Bloomberg News

Pemex Oil Output Falls for Ninth Straight Year as Target Missed

December 30, 2013

Petroleos Mexicanos, the world’s fifth-largest oil producer, fell short of its 2013 crude output target as the company prepares to bring in foreign investors for the first time in 76 years to boost production.

Pemex, as the state-owned company is known, pumped an average of 2.523 million barrels a day in 2013, the ninth consecutive year of declines, according to a preliminary report on the company’s website today. Company executives forecast output to increase to 2.6 million barrels a day by year-end on an Oct. 25 conference call with investors.

Pemex, the third-largest oil exporter to the U.S., expects to reverse output declines as soon as next year after Mexico President Enrique Pena Nieto enacted an energy law on Dec. 20 that will allow foreign companies to produce Mexican oil for the first time since 1938. The energy industry overhaul is forecast to increase Pemex’s annual output to as much as 4 million barrels a day by 2025, according to text of the law.

“Investment in exploration has multiplied dramatically, though production has fallen,” Pemex Chief Executive Officer Emilio Lozoya told Congress Nov. 20. “To increase production in Mexico, more investment is required. One way to do this is to share the investment between other companies and Pemex.”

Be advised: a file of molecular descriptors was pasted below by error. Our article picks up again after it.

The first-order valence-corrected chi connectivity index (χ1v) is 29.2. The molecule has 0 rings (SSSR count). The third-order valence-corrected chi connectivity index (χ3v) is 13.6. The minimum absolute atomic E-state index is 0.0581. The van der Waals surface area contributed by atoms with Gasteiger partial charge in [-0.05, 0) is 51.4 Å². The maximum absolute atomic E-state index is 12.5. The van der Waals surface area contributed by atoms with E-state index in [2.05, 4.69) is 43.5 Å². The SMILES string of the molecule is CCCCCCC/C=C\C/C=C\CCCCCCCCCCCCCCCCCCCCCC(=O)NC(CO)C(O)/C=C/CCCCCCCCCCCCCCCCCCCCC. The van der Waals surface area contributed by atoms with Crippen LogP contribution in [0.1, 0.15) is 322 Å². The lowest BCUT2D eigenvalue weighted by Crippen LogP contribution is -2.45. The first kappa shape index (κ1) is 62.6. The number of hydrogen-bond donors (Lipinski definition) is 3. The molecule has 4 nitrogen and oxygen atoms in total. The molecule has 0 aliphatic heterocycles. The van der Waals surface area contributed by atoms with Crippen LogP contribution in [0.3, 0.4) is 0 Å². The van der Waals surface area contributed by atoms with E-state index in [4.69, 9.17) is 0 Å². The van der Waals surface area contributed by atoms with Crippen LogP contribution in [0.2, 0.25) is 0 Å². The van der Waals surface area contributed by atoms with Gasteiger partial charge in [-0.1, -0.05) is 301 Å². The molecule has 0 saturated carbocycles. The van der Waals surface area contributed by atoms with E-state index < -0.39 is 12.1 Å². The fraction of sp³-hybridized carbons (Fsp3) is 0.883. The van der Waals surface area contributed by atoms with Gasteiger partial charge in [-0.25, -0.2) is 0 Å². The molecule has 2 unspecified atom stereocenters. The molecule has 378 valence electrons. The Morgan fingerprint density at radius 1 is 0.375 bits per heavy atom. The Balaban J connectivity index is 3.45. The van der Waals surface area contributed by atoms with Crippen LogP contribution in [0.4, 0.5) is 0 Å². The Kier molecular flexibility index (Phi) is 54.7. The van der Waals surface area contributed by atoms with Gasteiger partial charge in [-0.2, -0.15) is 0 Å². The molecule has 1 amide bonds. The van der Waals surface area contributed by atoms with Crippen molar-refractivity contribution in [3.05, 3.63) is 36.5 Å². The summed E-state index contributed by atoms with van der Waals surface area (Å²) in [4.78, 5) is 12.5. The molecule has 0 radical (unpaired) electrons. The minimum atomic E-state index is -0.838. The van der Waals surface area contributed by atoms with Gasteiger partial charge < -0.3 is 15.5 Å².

The company, based in Mexico City, will need an estimated trillion dollars of investment to extract prospective reserves in the next 50 years, Lozoya said in an Oct. 31 interview. To do so, current annual investment must be increased to $62 billion from $25 billion.

Reserves

Mexico has the biggest proven oil reserves in Latin America after Venezuela and Brazil, with 13.87 billion barrels, and shale-gas resources that may be as much as 460 trillion cubic feet, according to data compiled by Pemex.

Production has fallen by 25 percent since 2004, when Pemex’s monthly output was 3.38 million barrels a day. Output slid this year to to 2.482 barrels a day in July, its lowest level since October 1995.

The new energy law will “allow us to grow much faster, to invest along with co-investors more, and grow our balance sheet and increase profitability,” Lozoya said. “The main driver of our growth will be new investments, and new exploration and production discoveries. The prospects are very bright.”

To contact the reporter on this story: Adam Williams in Mexico City at awilliams111@bloomberg.net

To contact the editor responsible for this story: James Attwood at jattwood3@bloomberg.net


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